People with Autism often have problems with social, emotional, and communication skills. They might repeat certain behaviors and might not want change in their daily activities. Many people with ASD also have different ways of learning, paying attention, or reacting to things. Signs of ASD begin during early childhood and typically last throughout a person’s life. Children or adults with ASD might:
- not point at objects to show interest (for example, not point at an airplane flying over)
- not look at objects when another person points at them
- have trouble relating to others or not have an interest in other people at all
- avoid eye contact and want to be alone
- have trouble understanding other people’s feelings or talking about their own feelings
- prefer not to be held or cuddled, or might cuddle only when they want to
- appear to be unaware when people talk to them, but respond to other sounds
- be very interested in people, but not know how to talk, play, or relate to them
- repeat or echo words or phrases said to them, or repeat words or phrases in place of normal language
- have trouble expressing their needs using typical words or motions
- not play “pretend” games (for example, not pretend to “feed” a doll)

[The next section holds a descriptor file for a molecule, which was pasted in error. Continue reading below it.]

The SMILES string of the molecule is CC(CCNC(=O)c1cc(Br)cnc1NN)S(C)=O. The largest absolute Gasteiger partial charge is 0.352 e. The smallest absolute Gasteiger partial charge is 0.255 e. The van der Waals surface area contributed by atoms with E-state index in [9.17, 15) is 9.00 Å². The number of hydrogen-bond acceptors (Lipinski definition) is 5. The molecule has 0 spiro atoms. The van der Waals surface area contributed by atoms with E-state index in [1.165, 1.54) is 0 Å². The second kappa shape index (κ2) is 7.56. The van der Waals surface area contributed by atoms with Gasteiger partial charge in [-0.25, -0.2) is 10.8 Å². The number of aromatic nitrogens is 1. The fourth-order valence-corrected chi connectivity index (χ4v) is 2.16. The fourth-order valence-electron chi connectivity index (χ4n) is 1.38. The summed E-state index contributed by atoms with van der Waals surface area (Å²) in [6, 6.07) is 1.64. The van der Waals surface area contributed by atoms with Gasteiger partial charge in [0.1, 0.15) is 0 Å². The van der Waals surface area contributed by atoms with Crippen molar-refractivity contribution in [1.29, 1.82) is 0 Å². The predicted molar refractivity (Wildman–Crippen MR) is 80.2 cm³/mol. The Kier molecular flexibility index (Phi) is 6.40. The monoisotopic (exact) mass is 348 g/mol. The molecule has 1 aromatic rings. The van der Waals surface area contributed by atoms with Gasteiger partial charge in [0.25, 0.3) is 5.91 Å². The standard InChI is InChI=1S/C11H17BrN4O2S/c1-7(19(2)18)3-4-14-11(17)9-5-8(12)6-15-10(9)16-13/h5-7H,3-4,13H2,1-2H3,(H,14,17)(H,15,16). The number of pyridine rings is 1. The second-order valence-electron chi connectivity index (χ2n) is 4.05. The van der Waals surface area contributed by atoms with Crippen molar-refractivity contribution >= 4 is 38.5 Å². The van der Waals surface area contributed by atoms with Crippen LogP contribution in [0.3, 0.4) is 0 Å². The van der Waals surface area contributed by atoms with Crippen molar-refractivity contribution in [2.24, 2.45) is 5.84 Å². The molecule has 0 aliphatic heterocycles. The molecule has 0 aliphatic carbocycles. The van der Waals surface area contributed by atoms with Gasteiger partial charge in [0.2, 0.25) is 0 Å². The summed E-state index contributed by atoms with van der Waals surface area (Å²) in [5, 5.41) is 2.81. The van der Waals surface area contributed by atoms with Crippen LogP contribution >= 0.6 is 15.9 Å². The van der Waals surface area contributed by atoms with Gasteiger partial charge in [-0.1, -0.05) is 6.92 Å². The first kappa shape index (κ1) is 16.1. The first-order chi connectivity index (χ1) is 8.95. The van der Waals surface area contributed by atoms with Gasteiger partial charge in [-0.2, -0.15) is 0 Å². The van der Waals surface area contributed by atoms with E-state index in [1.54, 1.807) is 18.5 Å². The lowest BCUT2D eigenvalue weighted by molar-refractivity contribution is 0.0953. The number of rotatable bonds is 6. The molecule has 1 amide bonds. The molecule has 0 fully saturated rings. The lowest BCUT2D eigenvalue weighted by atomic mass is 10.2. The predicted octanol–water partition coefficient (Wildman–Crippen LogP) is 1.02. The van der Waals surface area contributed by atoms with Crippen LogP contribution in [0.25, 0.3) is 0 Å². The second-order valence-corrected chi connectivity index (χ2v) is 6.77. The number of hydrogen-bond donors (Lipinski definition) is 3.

- repeat actions over and over again
- have trouble adapting when a routine changes
- have unusual reactions to the way things smell, taste, look, feel, or sound
- lose skills they once had (for example, stop saying words they were using)
Currently, there are no medical test that can diagnose autism. Instead, trained physicians and psychologists administer autism-specific behavioral evaluations.
All children should be screened for developmental delays and disabilities during regular well-child doctor visits at 9 months, 18 months, 24 or 30 months and should be screened specifically for ASD during regular well-child doctor visits at 18 months and 24 months. A developmental screening is a short test to tell if children are learning basic skills when they should, or if they might have delays. During developmental screening the doctor might ask the parent some questions or talk and play with the child during an exam to see how she learns, speaks, behaves, and moves. A delay in any of these areas could be a sign of a problem.
If the doctor have a concern, he or she may send the child for a comprehensive diagnostic evaluation. This thorough review may include looking at the child’s behavior and development and interviewing the parents. It may also include a hearing and vision screening, genetic testing, neurological testing, and other medical testing.
In many areas of California, including the Inland Empire, there is a shortage of physicians who can diagnose Autism. Under the law, patients have the right to schedule with a specialist within three weeks. It is common for it to take 3 – 9 months before you can get an appointment. This is too long!
The Autism Health Insurance Project has created a sample appeal letter that you may customize to request a single-case agreement with another qualified autism evaluator. With minor edits, this letter can be adapted to address a need for immediate treatment with a speech, occupational, or other therapists.